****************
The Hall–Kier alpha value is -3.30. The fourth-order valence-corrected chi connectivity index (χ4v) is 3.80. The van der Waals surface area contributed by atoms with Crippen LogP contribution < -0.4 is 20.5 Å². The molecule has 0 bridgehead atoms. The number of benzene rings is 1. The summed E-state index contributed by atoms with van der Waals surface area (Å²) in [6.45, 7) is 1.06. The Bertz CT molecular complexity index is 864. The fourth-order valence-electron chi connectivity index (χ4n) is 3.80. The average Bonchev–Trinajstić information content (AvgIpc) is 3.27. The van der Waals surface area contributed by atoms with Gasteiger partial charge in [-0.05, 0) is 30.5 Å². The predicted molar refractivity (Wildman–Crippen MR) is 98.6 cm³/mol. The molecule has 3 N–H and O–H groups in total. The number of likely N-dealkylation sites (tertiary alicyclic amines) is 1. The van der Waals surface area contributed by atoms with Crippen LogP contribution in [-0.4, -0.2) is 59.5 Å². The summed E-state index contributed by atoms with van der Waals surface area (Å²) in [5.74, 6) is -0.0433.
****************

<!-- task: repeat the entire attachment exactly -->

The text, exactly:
The Hall–Kier alpha value is -3.30. The fourth-order valence-corrected chi connectivity index (χ4v) is 3.80. The van der Waals surface area contributed by atoms with Crippen LogP contribution < -0.4 is 20.5 Å². The molecule has 0 bridgehead atoms. The number of benzene rings is 1. The summed E-state index contributed by atoms with van der Waals surface area (Å²) in [6.45, 7) is 1.06. The Bertz CT molecular complexity index is 864. The fourth-order valence-electron chi connectivity index (χ4n) is 3.80. The average Bonchev–Trinajstić information content (AvgIpc) is 3.27. The van der Waals surface area contributed by atoms with Gasteiger partial charge in [-0.05, 0) is 30.5 Å². The predicted molar refractivity (Wildman–Crippen MR) is 98.6 cm³/mol. The molecule has 3 N–H and O–H groups in total. The number of likely N-dealkylation sites (tertiary alicyclic amines) is 1. The van der Waals surface area contributed by atoms with Crippen LogP contribution in [-0.4, -0.2) is 59.5 Å². The summed E-state index contributed by atoms with van der Waals surface area (Å²) in [5.74, 6) is -0.0433.